Volunteer Experience — “In Which I Am Proud of My Kid”

Jennifer Miller, who has been traveling the world with 2008 with her 4 children in tow, wrote a beautiful article about the experience her son, Elisha, had while volunteering at Konojel for 6 months.

“The Konojel building looks a lot better, Mom. The work days last week made a big difference. It just feels tidier. The ladies will unlock the kitchen soon and start cooking, they begin early. We feed the kids outside on the patio with long tables and benches. That’s where we do our activities, outside too. From the kitchen out back you can look up at Imelda’s house. I wave at her sometimes. Some of these kids this is their only good meal. Most of them don’t grow well because their nutrition is so bad. They think I’m a giant. That’s the house where the kid who tries to beat me up lives.” He offers that last part as an aside and I interrupt:

“Wait, there’s a kid that tries to beat you up every day??”

He laughs, “Yeah, but he’s, like, this tall,” holding one hand by his waist, “And he’s only teasing, he’s just a little scrapper and he likes to have a try because I’m so big. We laugh every day.” 

“Oh, okay. Just checking.” He chuckles and gives me his give-me-a-break-mom eye roll.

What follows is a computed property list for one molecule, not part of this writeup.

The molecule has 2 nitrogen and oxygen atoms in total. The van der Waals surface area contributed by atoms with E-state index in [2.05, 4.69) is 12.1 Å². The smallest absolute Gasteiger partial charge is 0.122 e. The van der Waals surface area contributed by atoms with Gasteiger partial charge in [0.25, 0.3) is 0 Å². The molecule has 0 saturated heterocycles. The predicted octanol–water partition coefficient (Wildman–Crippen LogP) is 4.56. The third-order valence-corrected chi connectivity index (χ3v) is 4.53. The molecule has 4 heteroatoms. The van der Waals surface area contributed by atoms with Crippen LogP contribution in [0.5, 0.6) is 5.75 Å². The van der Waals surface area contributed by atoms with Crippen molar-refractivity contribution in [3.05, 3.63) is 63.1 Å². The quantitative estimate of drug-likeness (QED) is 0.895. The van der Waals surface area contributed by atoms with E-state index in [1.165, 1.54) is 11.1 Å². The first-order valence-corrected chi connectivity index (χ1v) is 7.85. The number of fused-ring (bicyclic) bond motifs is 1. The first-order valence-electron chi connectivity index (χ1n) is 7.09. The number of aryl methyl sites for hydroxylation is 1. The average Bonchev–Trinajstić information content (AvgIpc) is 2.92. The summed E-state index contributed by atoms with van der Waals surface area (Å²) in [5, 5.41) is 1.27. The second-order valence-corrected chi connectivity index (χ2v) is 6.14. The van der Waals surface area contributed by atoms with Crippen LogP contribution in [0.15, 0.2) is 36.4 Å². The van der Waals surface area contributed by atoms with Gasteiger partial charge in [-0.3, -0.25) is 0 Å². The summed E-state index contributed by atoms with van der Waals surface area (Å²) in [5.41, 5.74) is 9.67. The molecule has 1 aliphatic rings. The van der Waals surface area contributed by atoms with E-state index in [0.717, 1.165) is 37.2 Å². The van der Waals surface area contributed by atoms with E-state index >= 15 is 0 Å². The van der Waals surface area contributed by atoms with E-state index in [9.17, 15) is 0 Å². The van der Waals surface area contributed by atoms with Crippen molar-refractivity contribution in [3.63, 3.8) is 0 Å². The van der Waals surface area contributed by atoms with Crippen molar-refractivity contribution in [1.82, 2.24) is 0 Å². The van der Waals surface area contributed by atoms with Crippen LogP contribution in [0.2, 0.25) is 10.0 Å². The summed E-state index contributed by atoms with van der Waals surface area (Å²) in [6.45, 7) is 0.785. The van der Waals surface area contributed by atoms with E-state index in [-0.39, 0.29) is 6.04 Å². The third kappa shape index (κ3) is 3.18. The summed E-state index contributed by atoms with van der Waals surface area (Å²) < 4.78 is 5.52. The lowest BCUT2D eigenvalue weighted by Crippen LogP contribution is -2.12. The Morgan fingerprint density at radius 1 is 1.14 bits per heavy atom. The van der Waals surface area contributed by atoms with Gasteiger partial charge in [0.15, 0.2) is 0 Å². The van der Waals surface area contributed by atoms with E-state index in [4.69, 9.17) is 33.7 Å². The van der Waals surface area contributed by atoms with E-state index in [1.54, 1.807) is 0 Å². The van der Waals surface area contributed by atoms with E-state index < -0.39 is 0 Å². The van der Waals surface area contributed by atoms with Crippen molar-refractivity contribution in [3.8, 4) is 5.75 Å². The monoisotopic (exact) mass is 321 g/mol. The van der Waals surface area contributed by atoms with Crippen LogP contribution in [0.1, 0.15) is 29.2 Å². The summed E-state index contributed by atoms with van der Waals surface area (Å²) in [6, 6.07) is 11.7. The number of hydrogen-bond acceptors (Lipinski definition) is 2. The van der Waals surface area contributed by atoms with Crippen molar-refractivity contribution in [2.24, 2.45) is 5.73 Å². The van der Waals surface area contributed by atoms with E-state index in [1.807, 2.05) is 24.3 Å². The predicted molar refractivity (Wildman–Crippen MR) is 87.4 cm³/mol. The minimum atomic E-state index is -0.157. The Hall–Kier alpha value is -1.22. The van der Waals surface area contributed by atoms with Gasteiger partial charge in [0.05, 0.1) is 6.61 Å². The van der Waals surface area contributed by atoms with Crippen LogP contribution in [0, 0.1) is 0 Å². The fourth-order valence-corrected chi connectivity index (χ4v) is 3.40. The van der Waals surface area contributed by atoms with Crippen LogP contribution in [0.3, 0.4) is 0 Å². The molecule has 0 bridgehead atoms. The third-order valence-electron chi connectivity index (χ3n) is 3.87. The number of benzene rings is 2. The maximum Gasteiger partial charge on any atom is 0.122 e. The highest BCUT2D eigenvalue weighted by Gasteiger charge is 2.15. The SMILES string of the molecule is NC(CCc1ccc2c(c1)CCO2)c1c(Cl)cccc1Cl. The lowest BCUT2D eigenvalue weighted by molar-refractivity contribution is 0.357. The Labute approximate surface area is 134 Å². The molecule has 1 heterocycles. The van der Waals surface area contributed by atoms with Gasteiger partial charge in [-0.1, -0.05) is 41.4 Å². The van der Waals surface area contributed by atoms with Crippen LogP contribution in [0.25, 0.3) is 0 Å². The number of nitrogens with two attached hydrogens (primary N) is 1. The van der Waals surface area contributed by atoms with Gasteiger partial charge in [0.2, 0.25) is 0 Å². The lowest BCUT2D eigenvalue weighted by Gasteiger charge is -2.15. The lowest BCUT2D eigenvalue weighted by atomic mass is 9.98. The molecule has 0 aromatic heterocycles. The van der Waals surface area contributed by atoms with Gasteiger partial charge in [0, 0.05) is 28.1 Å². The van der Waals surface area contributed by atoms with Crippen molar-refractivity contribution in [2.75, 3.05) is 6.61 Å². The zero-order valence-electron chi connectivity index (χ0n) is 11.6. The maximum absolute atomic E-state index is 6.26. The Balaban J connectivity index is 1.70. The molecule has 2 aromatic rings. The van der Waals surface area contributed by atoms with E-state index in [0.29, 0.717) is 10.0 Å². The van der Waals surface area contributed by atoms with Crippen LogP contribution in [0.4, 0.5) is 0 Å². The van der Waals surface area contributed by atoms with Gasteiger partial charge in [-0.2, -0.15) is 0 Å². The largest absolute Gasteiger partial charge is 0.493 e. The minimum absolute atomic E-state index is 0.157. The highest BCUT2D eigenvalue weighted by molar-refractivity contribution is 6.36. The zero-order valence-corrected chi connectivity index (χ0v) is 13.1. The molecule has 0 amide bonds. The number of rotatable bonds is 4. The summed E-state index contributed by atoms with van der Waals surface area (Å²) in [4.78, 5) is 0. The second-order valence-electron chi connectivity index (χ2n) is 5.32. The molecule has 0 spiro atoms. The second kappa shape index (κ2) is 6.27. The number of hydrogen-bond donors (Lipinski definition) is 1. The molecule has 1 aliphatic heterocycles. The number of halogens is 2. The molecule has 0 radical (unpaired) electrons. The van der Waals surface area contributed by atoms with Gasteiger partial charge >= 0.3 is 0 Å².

A mayan woman wanders past us, rolling her waist long black hair into a bun and smiles, “Hola Elias!” 

My boy waves back, “That’s Maria. She’s kind of the boss lady of the locals.”

We pass Konojel and keep hiking uphill to the pristine white health center, which is largely empty. One woman, waiting in the entrance asks me if I’m one of the doctors. “No, solo la madre de el,” I reply. She smiles and gives me a big hug. She knows Elisha.

He waltzes, like he owns the place, into the center of the building, chooses a door and knocks. The smiling face of an American doctor peeks through the crack and my kid disappears inside. He joins another doctor, Daisy, a Konojel worker who is apparently there as a liason, and a woman who is laying on the table being examined. I wait outside.

Daisy emerges to tell me how fantastic Elisha was yesterday and how much help he is with the kids, and how he, indeed, was the pharmacist assistant to the American doctors.

The only thing I can do is smile.

Read the full post on the Edventure Project Website.